Climate Extremes

Extreme weather events can occur at any time, but scientists predict that the frequency of these events will increase in the future as our planet warms. Global warming of the atmosphere and oceans is not only causing land and sea ice to melt and sea level rise, but also an increase in the probability of extreme climate events. You learned about the Representative Concentration Pathways (RCPs) or scenarios, which depend on humans’ reliance on fossil fuels, population, CO2 and methane emissions, and use of croplands. The extent of these extreme climate events will be affected by the RCP path that we select––the lowest, 2.6 or 8.5, the highest, W/m2.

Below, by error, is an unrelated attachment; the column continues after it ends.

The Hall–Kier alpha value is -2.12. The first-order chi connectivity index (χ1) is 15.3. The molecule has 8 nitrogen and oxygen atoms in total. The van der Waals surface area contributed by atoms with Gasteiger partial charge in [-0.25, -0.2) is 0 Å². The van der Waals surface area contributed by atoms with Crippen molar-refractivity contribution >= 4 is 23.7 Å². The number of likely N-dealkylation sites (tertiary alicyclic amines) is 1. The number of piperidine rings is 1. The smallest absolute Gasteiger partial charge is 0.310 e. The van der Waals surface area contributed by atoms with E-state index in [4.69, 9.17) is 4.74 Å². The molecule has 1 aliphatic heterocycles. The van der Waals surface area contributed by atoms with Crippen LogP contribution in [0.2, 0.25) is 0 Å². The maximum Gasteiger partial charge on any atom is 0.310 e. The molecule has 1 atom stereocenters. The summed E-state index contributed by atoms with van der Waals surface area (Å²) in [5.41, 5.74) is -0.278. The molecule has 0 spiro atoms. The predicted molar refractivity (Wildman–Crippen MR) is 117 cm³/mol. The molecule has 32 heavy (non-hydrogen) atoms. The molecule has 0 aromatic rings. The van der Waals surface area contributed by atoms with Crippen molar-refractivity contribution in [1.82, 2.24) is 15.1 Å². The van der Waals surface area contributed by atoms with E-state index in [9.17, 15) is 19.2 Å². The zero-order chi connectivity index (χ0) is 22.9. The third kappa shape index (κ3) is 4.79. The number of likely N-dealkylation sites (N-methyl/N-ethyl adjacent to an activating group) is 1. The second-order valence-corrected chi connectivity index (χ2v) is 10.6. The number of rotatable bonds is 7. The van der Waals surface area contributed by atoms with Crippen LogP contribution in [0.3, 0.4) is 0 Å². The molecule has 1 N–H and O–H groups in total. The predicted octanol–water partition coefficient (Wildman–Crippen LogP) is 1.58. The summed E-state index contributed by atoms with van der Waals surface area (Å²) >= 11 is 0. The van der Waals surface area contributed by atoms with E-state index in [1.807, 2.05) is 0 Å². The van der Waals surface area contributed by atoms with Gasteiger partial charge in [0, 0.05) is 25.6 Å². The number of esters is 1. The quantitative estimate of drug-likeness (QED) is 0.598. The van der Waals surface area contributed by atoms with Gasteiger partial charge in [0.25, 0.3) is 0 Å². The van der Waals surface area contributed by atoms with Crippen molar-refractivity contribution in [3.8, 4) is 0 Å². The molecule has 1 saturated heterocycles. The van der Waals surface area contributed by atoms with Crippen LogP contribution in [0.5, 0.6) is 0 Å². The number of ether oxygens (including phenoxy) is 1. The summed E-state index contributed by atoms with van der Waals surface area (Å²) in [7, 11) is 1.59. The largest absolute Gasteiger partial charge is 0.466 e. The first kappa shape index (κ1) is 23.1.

In this section, you will learn about a few climate extremes, many of which are illustrated in the figure below.

Trends in the frequency (or intensity) of various climate extremes (arrow direction denotes the sign of the change) since the middle of the 20th century (except for North Atlantic storms where the period covered is from the 1970s). Image Credit: IPCC